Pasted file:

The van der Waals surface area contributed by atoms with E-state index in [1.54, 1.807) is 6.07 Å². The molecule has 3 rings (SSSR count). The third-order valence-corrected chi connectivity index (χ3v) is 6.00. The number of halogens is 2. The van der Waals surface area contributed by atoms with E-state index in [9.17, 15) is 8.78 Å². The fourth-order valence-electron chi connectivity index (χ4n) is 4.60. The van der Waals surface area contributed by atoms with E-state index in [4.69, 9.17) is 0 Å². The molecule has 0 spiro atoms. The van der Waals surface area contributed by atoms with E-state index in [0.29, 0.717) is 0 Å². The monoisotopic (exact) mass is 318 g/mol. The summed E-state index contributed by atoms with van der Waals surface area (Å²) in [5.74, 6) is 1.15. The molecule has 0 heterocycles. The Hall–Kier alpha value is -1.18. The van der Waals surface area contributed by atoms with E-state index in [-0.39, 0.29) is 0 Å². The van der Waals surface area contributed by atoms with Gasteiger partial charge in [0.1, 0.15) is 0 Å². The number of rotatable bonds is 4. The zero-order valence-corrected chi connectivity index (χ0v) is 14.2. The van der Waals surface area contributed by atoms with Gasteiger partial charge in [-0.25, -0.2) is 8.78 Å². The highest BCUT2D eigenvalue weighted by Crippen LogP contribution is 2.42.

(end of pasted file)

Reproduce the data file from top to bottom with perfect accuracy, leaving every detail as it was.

The van der Waals surface area contributed by atoms with E-state index in [1.54, 1.807) is 6.07 Å². The molecule has 3 rings (SSSR count). The third-order valence-corrected chi connectivity index (χ3v) is 6.00. The number of halogens is 2. The van der Waals surface area contributed by atoms with E-state index in [9.17, 15) is 8.78 Å². The fourth-order valence-electron chi connectivity index (χ4n) is 4.60. The van der Waals surface area contributed by atoms with E-state index in [4.69, 9.17) is 0 Å². The molecule has 0 spiro atoms. The van der Waals surface area contributed by atoms with E-state index in [0.29, 0.717) is 0 Å². The monoisotopic (exact) mass is 318 g/mol. The summed E-state index contributed by atoms with van der Waals surface area (Å²) in [5.74, 6) is 1.15. The molecule has 0 heterocycles. The Hall–Kier alpha value is -1.18. The van der Waals surface area contributed by atoms with E-state index in [-0.39, 0.29) is 0 Å². The van der Waals surface area contributed by atoms with Gasteiger partial charge in [0.1, 0.15) is 0 Å². The number of rotatable bonds is 4. The zero-order valence-corrected chi connectivity index (χ0v) is 14.2. The van der Waals surface area contributed by atoms with Gasteiger partial charge in [-0.25, -0.2) is 8.78 Å². The highest BCUT2D eigenvalue weighted by Crippen LogP contribution is 2.42.